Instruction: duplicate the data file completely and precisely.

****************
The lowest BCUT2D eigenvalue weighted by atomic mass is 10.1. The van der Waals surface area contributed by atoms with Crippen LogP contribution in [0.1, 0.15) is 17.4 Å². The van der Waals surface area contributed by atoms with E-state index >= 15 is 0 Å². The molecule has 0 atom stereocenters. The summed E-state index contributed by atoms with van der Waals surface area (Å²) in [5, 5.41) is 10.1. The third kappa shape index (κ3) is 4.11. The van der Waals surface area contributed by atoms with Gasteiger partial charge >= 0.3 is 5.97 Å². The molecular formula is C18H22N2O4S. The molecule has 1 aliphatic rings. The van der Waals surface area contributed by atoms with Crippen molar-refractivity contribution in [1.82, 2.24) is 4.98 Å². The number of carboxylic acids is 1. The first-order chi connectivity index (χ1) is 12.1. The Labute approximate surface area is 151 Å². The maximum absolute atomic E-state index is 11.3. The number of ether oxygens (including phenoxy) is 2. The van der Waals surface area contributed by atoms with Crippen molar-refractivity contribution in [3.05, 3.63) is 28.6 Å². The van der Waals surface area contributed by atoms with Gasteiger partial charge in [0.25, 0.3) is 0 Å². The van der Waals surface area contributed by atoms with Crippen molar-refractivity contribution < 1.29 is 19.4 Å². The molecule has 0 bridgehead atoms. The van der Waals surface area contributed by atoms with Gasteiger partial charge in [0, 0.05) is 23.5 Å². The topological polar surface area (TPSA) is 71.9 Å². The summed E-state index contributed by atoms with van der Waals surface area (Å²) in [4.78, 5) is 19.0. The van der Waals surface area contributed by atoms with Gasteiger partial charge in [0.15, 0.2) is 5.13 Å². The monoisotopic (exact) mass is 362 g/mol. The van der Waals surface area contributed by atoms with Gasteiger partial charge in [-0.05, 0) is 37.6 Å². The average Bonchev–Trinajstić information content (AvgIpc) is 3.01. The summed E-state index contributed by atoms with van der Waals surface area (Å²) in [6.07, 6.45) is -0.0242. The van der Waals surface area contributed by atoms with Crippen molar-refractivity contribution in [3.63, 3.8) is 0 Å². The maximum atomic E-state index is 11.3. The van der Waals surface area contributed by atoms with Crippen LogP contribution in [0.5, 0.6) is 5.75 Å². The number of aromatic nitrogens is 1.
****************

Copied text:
The lowest BCUT2D eigenvalue weighted by atomic mass is 10.1. The van der Waals surface area contributed by atoms with Crippen LogP contribution in [0.1, 0.15) is 17.4 Å². The van der Waals surface area contributed by atoms with E-state index >= 15 is 0 Å². The molecule has 0 atom stereocenters. The summed E-state index contributed by atoms with van der Waals surface area (Å²) in [5, 5.41) is 10.1. The third kappa shape index (κ3) is 4.11. The van der Waals surface area contributed by atoms with Gasteiger partial charge >= 0.3 is 5.97 Å². The molecular formula is C18H22N2O4S. The molecule has 1 aliphatic rings. The van der Waals surface area contributed by atoms with Crippen molar-refractivity contribution in [1.82, 2.24) is 4.98 Å². The number of carboxylic acids is 1. The first-order chi connectivity index (χ1) is 12.1. The Labute approximate surface area is 151 Å². The maximum absolute atomic E-state index is 11.3. The number of ether oxygens (including phenoxy) is 2. The van der Waals surface area contributed by atoms with Crippen molar-refractivity contribution in [3.05, 3.63) is 28.6 Å². The van der Waals surface area contributed by atoms with Gasteiger partial charge in [0.25, 0.3) is 0 Å². The van der Waals surface area contributed by atoms with Crippen molar-refractivity contribution < 1.29 is 19.4 Å². The molecule has 0 bridgehead atoms. The van der Waals surface area contributed by atoms with Gasteiger partial charge in [0, 0.05) is 23.5 Å². The topological polar surface area (TPSA) is 71.9 Å². The summed E-state index contributed by atoms with van der Waals surface area (Å²) in [4.78, 5) is 19.0. The van der Waals surface area contributed by atoms with Gasteiger partial charge in [0.15, 0.2) is 5.13 Å². The monoisotopic (exact) mass is 362 g/mol. The van der Waals surface area contributed by atoms with Gasteiger partial charge in [-0.05, 0) is 37.6 Å². The average Bonchev–Trinajstić information content (AvgIpc) is 3.01. The summed E-state index contributed by atoms with van der Waals surface area (Å²) in [6.07, 6.45) is -0.0242. The van der Waals surface area contributed by atoms with Crippen molar-refractivity contribution in [3.63, 3.8) is 0 Å². The maximum atomic E-state index is 11.3. The van der Waals surface area contributed by atoms with Crippen LogP contribution in [0.5, 0.6) is 5.75 Å². The number of aromatic nitrogens is 1.